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Hot Issues: November Edition

Hot Issues: November Edition

November is finally here, and our seasonal safety tips are in full swing! The month of November always brings about a lot of discussion about safety. With temperatures beginning to dip and friends and family beginning to gather for the Thanksgiving holiday, fire safety and cooking safety are hot topics. Whether you’re cooking your favorite meal for friends and family, setting up for a warm and cozy late-Fall, or preparing your home in case of an emergency, here are some great tips for safety this month.

Cooking Safety- Safety Should Be a Top Recipe for Holiday Cooking

Did you know that Thanksgiving Day is the peak day of the year for home cooking fires? Cooking equipment, most often the range or stovetop are the leading causes of home fires and injuries. As you plan your Thanksgiving menu, here are some fire safety tips to keep in mind:

  • Be on alert! Stay in the kitchen when you are cooking.
  • Keep anything that can catch fire-oven mitts, paper towels, curtains, wooden utensils, etc away from your stovetop.
  • Turn the stove burners off if you have to leave the kitchen or house for any period of time or when going to sleep.
  • Never wear loose clothing or dangling sleeves while cooking.
  • Stay home when cooking and check your turkey often.
  • Turn pot handles towards the back of the stove so no one can bump them.
  • In case of an oven fire, turn off the oven and keep the door close until it’s cool.
  • Keep an eye on what you fry! Most cooking fires start when frying food.
  • Keep children at least three feet away from the stove.
  • Keep the floor clear and clean of tripping and slipping hazards.
  • Keep electric cords from hanging off counters where children may be enticed to reach.
  • Test all smoke alarms monthly by pushing the test button.

Heating Safety

As November days grow colder and residents rely more on heating sources, it is important to be alert to potential problems that can be associated with fireplaces, space heaters, and baseboard heaters. Heating equipment causes many of the residential fires that occur from November through February. Here are some tips to stay warm and safe during cold weather season:

Fireplace Tips

  • Get your chimney inspected each year to make sure that it is safe.
  • Use fireplace screens to keep sparks and fire debris inside the fireplace.
  • Do not use gasoline to start a fire in the fireplace.
  • Keep fireplace ashes containers a safe distance away from your home.
  • Never leave a fire unattended.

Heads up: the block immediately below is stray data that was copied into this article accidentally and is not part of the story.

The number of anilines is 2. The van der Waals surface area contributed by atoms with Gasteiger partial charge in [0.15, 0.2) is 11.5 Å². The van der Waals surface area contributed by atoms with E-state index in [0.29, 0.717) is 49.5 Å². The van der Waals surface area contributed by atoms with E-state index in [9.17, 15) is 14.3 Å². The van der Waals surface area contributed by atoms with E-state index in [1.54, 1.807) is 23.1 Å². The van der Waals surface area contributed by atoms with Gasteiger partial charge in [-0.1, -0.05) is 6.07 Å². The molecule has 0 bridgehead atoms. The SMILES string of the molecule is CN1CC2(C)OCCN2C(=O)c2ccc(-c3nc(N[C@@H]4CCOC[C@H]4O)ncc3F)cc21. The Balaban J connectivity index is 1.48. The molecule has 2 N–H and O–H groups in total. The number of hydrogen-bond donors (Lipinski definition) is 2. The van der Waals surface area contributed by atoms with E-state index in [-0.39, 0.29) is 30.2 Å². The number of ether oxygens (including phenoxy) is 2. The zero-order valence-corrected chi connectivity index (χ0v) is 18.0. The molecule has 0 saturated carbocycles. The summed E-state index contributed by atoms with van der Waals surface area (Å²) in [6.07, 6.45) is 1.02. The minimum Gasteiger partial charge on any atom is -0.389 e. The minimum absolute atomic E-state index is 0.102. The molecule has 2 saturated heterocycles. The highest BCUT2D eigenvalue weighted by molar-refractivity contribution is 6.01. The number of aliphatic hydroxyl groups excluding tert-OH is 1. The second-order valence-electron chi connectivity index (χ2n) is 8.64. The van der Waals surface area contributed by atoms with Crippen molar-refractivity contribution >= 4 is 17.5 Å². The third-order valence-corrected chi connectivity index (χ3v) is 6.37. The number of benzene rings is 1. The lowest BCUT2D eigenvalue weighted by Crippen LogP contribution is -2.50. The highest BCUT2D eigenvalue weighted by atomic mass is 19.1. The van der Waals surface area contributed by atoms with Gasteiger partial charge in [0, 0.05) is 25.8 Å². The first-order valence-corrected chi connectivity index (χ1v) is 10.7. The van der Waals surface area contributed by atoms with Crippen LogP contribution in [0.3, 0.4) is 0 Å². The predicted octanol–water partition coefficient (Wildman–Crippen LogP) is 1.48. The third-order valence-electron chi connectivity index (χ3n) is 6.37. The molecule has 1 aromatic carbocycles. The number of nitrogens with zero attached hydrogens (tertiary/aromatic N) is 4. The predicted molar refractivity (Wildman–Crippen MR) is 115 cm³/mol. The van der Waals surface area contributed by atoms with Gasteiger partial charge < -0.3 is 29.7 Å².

• Make sure that combustible materials are not stored within three feet of your fireplace.
  • For natural gas fireplaces, get all connections and lines inspected before use each season.
  • Remember that outdoor fireplaces can be just as dangerous as indoor units.

Space Heater Tips

  • Make sure that any space heaters are surrounded by at least three feet of empty space.
  • Plug space heaters directly into wall outlets. Use of extension cords may lead to circuit overload and cause a fire.
  • Never place clothing or any objects on a space heater to dry.
  • Do not place space heaters near furniture or drapery.
  • Turn space heaters off when you leave the house or go to bed.
  • Avoid story combustible items near heaters.

Furnace Heating Tips:

  • Be sure all furnace controls and emergency shutoffs are in proper working condition.
  • Leave furnace repairs to qualified specialists; do not attempt repairs unless you are qualified.
  • Have your furnace inspected on an annual basis to ensure proper working condition.
  • Keep combustibles away from the heating system.

Smoke Alarms, Carbon Monoxide Alarms and Evacuation Plans save lives:

Smoke alarms are still the most effective way of preventing fire deaths in the homes. They allow you time to escape a home fire:

  • Replace the batteries twice a year.
  • Clean dust from smoke alarms with a vacuum attachment.
  • Replace units that are over 10 years old.
  • Test smoke alarms once a month.
  • Have an outside meeting place where your family will meet in the event of a fire.
  • Practice a home evacuation plan so everyone knows when to get out and where to go if a fire occurs.

Carbon Monoxide Alarms

Carbon monoxide, or CO, alarms are also an important part of your home safety. CO is an odorless deadly gas. CO alarms detect unburned gases that may leak from gas burning appliances. They should also be tested monthly and have batteries replaced annually.

Source: Heating Fire Safety-U.S. Fire Administration